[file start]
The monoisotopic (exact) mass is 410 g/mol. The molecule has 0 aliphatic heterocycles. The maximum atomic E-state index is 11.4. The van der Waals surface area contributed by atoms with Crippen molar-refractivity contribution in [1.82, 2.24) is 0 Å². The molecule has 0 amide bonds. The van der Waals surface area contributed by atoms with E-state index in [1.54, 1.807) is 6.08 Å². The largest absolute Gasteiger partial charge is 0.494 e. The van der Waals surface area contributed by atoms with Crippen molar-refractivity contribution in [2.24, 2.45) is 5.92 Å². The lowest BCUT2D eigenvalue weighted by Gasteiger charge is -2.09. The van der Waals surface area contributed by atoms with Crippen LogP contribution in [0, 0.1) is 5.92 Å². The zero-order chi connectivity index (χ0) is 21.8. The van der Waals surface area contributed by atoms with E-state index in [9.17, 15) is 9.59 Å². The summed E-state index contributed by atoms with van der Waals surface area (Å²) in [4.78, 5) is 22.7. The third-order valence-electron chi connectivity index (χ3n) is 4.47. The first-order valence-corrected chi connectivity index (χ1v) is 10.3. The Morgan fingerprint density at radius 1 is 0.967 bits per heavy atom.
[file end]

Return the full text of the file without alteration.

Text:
The monoisotopic (exact) mass is 410 g/mol. The molecule has 0 aliphatic heterocycles. The maximum atomic E-state index is 11.4. The van der Waals surface area contributed by atoms with Crippen molar-refractivity contribution in [1.82, 2.24) is 0 Å². The molecule has 0 amide bonds. The van der Waals surface area contributed by atoms with E-state index in [1.54, 1.807) is 6.08 Å². The largest absolute Gasteiger partial charge is 0.494 e. The van der Waals surface area contributed by atoms with Crippen molar-refractivity contribution in [2.24, 2.45) is 5.92 Å². The lowest BCUT2D eigenvalue weighted by Gasteiger charge is -2.09. The van der Waals surface area contributed by atoms with Crippen LogP contribution in [0, 0.1) is 5.92 Å². The zero-order chi connectivity index (χ0) is 21.8. The van der Waals surface area contributed by atoms with E-state index in [9.17, 15) is 9.59 Å². The summed E-state index contributed by atoms with van der Waals surface area (Å²) in [4.78, 5) is 22.7. The third-order valence-electron chi connectivity index (χ3n) is 4.47. The first-order valence-corrected chi connectivity index (χ1v) is 10.3. The Morgan fingerprint density at radius 1 is 0.967 bits per heavy atom.